Ag Today March 20, 2017

Bee deaths soar in this year’s pollination season, but why is proving to be a whodunit

BY ROBERT RODRIGUEZ

brodriguez@fresnobee.com

As a beekeeper, Rafael Reynaga is used to losing a few bees during almond pollination. But he was unprepared for the death of tens of thousands of his bees in what Fresno County agriculture officials are calling a perfect storm of events.

“It was really bad,” said Reynaga of Reedley. “I picked up one of the boxes and there were at least 10 pounds of dead bees.”

Since early February, the Fresno County Agricultural Commissioner’s Office has been investigating at least 12 cases of bee deaths in eastern and western Fresno County, more than three times what normally happens. Beekeepers say the total death toll is at least 800,000 bees, possibly more. Dollar losses to beekeepers vary from about $100,000 to $1 million.

“This may be the most we have ever seen,” said Stace Leoni, Fresno County deputy agricultural commissioner. “But there could be multiple factors for what caused this, not just one thing.”

Leoni estimates that as many as 8,000 hives may be affected.

“Bees are such an important part of agriculture and to see this happen is disheartening,” said Joe Traynor, a Kern County bee broker. “To me, this is a result of people not following the rules.”

But Leoni and Fresno County Agricultural Commissioner Les Wright say it’s not that simple. The bee deaths may be the result of a combination of factors, including pesticide spraying, humid weather, and the encroachment of almond acreage into areas that traditionally have been home to tree fruit.

EVERYONE DID EVERYTHING RIGHT FOR THE MOST PART. THAT’S WHY WE ARE SAYING IT WAS THE PERFECT STORM

Stace Leoni, deputy Fresno County agricultural commissioner

Agriculture officials said it doesn’t help matters when beekeepers don’t register their hives with the county. The registration allows the county to let farmers know if there are any bees in the area where they plan to apply pesticides. If there are, farmers are obligated to let the beekeeper know about any planned applications so that they can protect their bees by covering them or moving them out of the area.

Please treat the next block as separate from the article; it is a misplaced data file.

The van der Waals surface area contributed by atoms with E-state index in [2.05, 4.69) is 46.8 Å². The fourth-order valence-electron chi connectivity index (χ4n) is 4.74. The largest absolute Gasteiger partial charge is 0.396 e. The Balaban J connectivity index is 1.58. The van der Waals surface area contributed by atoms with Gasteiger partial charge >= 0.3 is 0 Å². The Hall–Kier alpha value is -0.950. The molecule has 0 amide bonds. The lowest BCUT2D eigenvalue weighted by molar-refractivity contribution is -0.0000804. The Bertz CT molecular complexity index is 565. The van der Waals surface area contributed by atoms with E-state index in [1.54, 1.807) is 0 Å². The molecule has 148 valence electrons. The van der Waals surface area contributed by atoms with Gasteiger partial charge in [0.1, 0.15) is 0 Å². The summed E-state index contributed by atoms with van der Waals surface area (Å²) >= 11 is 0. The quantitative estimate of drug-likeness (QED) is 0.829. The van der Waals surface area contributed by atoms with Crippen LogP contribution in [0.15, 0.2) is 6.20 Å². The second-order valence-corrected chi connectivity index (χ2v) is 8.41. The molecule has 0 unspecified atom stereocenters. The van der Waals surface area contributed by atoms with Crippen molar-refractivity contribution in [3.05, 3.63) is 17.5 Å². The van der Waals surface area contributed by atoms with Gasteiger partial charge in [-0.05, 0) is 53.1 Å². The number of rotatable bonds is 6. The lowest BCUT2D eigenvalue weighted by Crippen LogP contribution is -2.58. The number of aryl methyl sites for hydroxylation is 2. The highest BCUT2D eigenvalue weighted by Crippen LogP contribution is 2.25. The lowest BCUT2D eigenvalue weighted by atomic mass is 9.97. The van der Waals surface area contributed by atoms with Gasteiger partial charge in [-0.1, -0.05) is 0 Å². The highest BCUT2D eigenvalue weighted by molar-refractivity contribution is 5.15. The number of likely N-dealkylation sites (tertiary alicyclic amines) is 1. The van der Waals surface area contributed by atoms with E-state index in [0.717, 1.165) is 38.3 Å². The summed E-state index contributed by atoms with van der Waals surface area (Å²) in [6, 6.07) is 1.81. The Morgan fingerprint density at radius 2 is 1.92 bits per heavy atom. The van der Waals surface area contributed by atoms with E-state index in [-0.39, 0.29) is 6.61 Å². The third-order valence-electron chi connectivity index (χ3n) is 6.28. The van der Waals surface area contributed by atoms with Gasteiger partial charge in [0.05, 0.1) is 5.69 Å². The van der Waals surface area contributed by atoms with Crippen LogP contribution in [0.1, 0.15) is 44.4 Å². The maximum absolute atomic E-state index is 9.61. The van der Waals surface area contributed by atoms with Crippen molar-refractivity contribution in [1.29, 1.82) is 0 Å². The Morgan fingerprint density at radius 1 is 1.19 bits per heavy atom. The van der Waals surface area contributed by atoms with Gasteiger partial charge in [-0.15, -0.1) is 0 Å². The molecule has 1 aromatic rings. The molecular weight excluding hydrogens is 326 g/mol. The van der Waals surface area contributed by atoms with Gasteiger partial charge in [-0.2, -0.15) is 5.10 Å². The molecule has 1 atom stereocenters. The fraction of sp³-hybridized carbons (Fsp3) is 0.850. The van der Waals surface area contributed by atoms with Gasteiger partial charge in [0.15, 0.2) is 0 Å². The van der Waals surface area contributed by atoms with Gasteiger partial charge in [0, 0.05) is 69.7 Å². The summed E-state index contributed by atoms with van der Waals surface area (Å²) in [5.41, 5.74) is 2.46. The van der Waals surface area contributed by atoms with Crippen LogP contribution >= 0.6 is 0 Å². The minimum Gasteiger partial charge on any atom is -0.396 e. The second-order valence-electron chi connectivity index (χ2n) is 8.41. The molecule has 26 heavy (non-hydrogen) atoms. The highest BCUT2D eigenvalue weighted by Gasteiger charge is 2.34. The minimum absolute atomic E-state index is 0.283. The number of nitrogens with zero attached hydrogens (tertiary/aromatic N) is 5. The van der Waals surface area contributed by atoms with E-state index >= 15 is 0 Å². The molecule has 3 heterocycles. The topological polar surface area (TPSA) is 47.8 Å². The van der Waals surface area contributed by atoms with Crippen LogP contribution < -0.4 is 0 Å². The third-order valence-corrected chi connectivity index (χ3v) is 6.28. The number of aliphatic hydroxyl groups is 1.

“If they don’t register, there is no way for the farmer to contact the beekeeper,” Wright said. “And we are starting to run into problems that we haven’t had in the past.”

A concentration of bees

Every year in early February, beekeepers from throughout the nation descend on the San Joaquin Valley’s almond orchards in what may be the largest pollination event of its kind. The bees are vital to the development of the state’s almond crop that last year produced 2 billion pounds. Almonds are one of California’s top money-making commodities and are Fresno County’s top crop.

But as the state’s almond acreage continues to grow, topping 1.1 million acres, and water availability becomes even more critical, almond growers have begun moving into pockets of east Fresno County where peaches, plums and nectarines have been grown for decades. The problem is that some early varieties of nectarines begin blooming ahead of the almond trees. Farmers routinely spray their nectarines with a potent pesticide to prevent insects from scarring the fruit’s skin.

Leoni said the state restricts the application of pesticides considered toxic to bees to evening hours when bees are not active. But during the early weeks of almond pollination the region was blanketed with high humidity, preventing the pesticide from completely drying before the bees became active in the daylight.

“Everyone did everything right for the most part,” Leoni said. “That’s why we are saying it was the perfect storm.”

As part of the county’s investigation, Leoni said it appears that the pesticide applications were done lawfully. What she is looking into now is what pesticides were found on the bees. Recent lab results found an average of 17 different pesticides from a sample of bees. Leoni and her staff will try to determine if any of those pesticides were being used in the areas where the insects were pollinating.

“And if we find that there were no applications of those materials, then we have to figure out how did they end up with these pesticides on them,” Leoni said.

Reynaga said that while he doesn’t know what killed his insects, he’s not going back to the Sanger area where his bees met their fate. His losses totaled $104,000 and insurance will not cover the deaths.

“I am staying away from there,” he said. “That is too many bees to lose. I just hope it doesn’t happen to anybody else.”